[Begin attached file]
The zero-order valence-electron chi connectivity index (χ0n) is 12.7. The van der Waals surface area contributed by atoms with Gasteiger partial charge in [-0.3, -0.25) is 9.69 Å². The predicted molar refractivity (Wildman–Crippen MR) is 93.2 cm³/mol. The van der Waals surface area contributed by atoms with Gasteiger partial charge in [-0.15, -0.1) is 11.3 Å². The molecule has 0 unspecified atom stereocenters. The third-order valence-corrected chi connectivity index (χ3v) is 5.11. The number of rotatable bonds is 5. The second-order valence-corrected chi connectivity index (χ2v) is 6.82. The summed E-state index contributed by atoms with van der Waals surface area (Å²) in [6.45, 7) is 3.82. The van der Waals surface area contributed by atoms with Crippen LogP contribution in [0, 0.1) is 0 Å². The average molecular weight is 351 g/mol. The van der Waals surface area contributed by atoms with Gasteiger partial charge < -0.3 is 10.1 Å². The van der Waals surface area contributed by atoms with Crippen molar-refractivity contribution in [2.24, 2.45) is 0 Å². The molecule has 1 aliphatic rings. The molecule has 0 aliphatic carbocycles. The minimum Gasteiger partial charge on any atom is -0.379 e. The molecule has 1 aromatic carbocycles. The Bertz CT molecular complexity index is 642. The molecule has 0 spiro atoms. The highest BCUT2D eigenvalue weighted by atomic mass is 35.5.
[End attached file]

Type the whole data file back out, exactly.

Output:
The zero-order valence-electron chi connectivity index (χ0n) is 12.7. The van der Waals surface area contributed by atoms with Gasteiger partial charge in [-0.3, -0.25) is 9.69 Å². The predicted molar refractivity (Wildman–Crippen MR) is 93.2 cm³/mol. The van der Waals surface area contributed by atoms with Gasteiger partial charge in [-0.15, -0.1) is 11.3 Å². The molecule has 0 unspecified atom stereocenters. The third-order valence-corrected chi connectivity index (χ3v) is 5.11. The number of rotatable bonds is 5. The second-order valence-corrected chi connectivity index (χ2v) is 6.82. The summed E-state index contributed by atoms with van der Waals surface area (Å²) in [6.45, 7) is 3.82. The van der Waals surface area contributed by atoms with Crippen LogP contribution in [0, 0.1) is 0 Å². The average molecular weight is 351 g/mol. The van der Waals surface area contributed by atoms with Gasteiger partial charge < -0.3 is 10.1 Å². The van der Waals surface area contributed by atoms with Crippen molar-refractivity contribution in [2.24, 2.45) is 0 Å². The molecule has 1 aliphatic rings. The molecule has 0 aliphatic carbocycles. The minimum Gasteiger partial charge on any atom is -0.379 e. The molecule has 1 aromatic carbocycles. The Bertz CT molecular complexity index is 642. The molecule has 0 spiro atoms. The highest BCUT2D eigenvalue weighted by atomic mass is 35.5.